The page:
In the old days when we ESL teachers used to write our own curriculum, I made an economics/personal finance unit. Students had to research a job, determine it’s beginning salary and educational requirements. Then they spent a couple of weeks working on budgets using that salary. I created a couple of Powerpoint stations, where the students had to research prospective apartments in Greenville (the slides had the picture of the apartments and audio-links on topics such as “amenities,” “deposits and rent,” “location”) and use a decision-matrix to choose one to rent. They had to purchase groceries for a week, using grocery fliers (paper and on-line) and appropriate work clothes. They had to choose a car, again using options at the Powerpoint stations, and they had to calculate loan payments with interest. Anyway, I’m sure you get the idea. The purpose was to give them an idea of how much things actually cost in the U.S., to guide them in realizing that more education = more salary (as they found out when they researched their jobs), and to introduce them to economic/personal finance concepts (taxes, wants vs. needs, budgeting).

    I’m still looking for a place to insert this unit back into our new “pre-packaged” curriculum because I think it was really effective. Students had to write about their trials and tribulations throughout the activities, and it was really interesting to see how it opened their eyes to the “real” world. :)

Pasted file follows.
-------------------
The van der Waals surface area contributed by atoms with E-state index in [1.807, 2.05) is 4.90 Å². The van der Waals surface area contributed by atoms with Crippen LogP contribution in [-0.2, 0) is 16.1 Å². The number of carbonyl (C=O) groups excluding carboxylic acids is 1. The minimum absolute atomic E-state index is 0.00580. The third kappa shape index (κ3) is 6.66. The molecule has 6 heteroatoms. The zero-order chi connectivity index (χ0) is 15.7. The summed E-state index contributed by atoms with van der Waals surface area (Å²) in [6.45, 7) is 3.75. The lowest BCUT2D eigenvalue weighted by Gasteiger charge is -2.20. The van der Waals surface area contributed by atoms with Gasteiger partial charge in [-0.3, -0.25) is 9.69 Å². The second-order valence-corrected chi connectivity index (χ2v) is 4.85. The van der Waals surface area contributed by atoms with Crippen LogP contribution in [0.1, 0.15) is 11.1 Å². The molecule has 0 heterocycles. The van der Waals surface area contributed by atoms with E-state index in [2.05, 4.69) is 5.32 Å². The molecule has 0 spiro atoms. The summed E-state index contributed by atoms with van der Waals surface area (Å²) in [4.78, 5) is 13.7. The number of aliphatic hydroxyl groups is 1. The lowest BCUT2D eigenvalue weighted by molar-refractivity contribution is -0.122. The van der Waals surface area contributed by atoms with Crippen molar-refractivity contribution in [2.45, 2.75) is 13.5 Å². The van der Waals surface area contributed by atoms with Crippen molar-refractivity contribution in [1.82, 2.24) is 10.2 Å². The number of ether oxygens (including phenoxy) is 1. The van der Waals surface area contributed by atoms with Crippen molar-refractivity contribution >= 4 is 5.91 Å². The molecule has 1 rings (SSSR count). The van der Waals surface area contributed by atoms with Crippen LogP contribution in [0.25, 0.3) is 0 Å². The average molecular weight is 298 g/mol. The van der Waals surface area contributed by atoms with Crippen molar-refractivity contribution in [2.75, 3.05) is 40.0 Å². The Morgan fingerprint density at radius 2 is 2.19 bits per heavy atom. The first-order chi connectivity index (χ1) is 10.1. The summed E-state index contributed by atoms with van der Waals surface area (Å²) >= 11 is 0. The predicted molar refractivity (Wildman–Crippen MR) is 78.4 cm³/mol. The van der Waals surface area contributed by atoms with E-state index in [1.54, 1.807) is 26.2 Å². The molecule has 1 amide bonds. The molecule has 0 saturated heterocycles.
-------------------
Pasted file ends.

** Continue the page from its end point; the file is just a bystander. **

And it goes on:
That’s my two cents worth.

  5. Jeri Lynn Cox says:

    In a physical science class, I presented my students with a scenario: We were asked, by a local business, to design a container for chemicals (in one class I told them it was sulfuric acid).

    Each team had to come up with a design, decide which materials to use, build a scale model of their design, set the price for the construction, and submit a bid for the job.
    Teams used their knowledge of chemical and physical properties to determine what materials they would use. They did have some difficulty with the scale. Most came up with a design that changed their perspective of why containers are constructed certain ways and with certain materials.

    This lesson helped to reinforce their knowledge and how physical science is used in the “real world.” It also presented them with a tangible job opportunity that exist right here in our community.

    Although that lesson is still being revised and tweaked, I think my students enjoyed the different approach to class and really took on the challenge before them. (One of my containers even had a butterfly for decoration!)

  6. Obi Chukeu says:


    In the 3rd marking period. I introduce my physical and Earth Science students to newton’s 3 laws of motion. I let them know that its these principles that governs how we design and create rockets. After this formal introduction I let them know their assignment is to create the perfect rocket. They can only use 3 designs using plastic soda bottles.. Their first design use anything. They main thing is that that they have to show progression of learning of what it means to construct a rocket. They have to take notes on what worked in building heir rocket and what didn’t. By the time the get to their final rocket design, they majority of the students understand the role of fins, center of balance and the right amount of water to create the correct thrust. Some groups even develop parachutes to keep their rockets in the air. This is done with a standard as well as honors class.